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Any appliance parts supply store should have it in stock.
Steve Smith
Loren Coe wrote:

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wrote:

I've got an older pressure cooker that is quite large and uses six big bakelite wing nuts to hold the lid down. It uses a tapered flange to make a metal to metal seal instead of the usual rubber seal. Even though old they are still made by the same company. I don't have the cooker in front of me so can't tell you the name but they are on the web. All this to tell you that mine has the same kind of safety device and that they are no longer sold. Instead, the company sells a safety blow off that screws into the hole but is resettable. My unit has the one time plug, the resettable plug and a guage. I just googled for pressure cookers. Found mine. It is an All American brand 25 QT pressure canner. If yours matches then google for All American pressure canner. ERS
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wrote:

That's a backup heat safety used on one of the brands of pressure cookers (It's been 20 years since I sold them in a hardware store and the name is escaping me at the moment). They have a low temp alloy in them that melts. You should be able to get one at any place which stocks the gaskets. They're a standard replacement item.
Wayne Cook Shamrock, TX
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...>>
that would explain it, it does look like tiny beads of solder or something metalic remains in the hole. i have found some stuff on the web, so it looks promising. i am thinking of taping it over with some alum duct tape and watching it real carefully to make sure it doesn't stop 'perking'- just as a temporary fix.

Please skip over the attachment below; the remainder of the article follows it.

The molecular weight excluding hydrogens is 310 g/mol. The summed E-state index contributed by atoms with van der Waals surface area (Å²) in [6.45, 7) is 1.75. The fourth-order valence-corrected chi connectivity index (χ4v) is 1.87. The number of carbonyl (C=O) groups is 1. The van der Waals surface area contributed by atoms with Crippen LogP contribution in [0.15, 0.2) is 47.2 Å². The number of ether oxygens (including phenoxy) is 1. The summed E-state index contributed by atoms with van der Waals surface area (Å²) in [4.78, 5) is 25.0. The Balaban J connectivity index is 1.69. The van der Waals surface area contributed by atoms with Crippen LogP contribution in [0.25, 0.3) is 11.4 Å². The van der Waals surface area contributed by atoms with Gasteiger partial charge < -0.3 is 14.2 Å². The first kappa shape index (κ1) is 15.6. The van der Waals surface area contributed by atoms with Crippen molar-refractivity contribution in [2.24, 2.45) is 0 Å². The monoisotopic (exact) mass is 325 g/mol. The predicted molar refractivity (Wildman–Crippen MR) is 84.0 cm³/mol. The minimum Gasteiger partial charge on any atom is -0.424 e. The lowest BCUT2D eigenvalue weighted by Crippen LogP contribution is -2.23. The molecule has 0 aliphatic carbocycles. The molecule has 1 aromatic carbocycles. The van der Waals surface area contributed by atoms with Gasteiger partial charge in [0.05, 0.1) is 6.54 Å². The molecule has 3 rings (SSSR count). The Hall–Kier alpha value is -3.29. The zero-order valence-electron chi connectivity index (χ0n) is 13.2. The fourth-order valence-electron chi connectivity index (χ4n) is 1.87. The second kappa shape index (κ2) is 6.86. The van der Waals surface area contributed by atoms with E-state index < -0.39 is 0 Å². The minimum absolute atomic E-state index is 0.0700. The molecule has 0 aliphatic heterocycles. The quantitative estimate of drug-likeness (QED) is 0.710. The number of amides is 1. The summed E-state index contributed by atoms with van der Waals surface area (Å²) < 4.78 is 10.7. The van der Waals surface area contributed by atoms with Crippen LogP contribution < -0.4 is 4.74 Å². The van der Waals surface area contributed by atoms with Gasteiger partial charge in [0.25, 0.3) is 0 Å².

when i bot the thing, it looked complete. felt like a nitwit after bringing home. thanks to all of you guys, always a wealth of knowledge. Best Regards, --Loren
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wrote:

A pressure cooker is a FINE thing to have, and extremely versatile. They use a fraction of the energy to cook as a regular pot or oven, you may can with the bigger ones, make a great water distillery, a nifty hat steamer with the weight removed, and a host of other uses.
A pressure cooker is a survivalists friend, and is one of the most treasured and sought out cooking devices. I have 4.
Gunner
"You cannot invade the mainland United States. There would be a rifle behind each blade of grass." --Japanese Admiral Isoroku Yamamoto
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They are also great for cooking at high altitudes.
Anyone who has ever had underdone baked potatos at 3000 ft can testify....
Jim
================================================= please reply to: JRR(zero) at yktvmv (dot) vnet (dot) ibm (dot) com =================================================
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jim snipped-for-privacy@newsguy.com says...

Ya know, it never occurred to me before, but maybe that pot of spaghetti I made in a cheap motel in Tucumcari NM was so nasty on account of the 4000' altitude. One of the worst things I've ever eaten.
Ned Simmons
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Gunner says...

Ned, you were so far out of your element that everything probably tasted funny in Tucumcari, NM. Your story reminded me of a Mexican restaurant in Minot, ND.
Bob Swinney
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snipped-for-privacy@comcast.net says...

Very perceptive of you, Bob. You don't know the half of it. The food shopping for this road trip from Boston to Tucson was left to my roommate. His idea of good nutrition on the road was a case of Hi-C and two shopping bags of outdated Drake's Cakes. I nearly killed a starving stray dog in a Stuckey's parking lot when I fed him a pack of Ring-Dings.
Could a Mexican restaurant in ND be any worse than a Chinese restaurant in Sept-Iles, Quebec?
Ned Simmons
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Stuckey's is still very much in business, with over 200 stores in 19 states. http://www.stuckeys.com /
Gary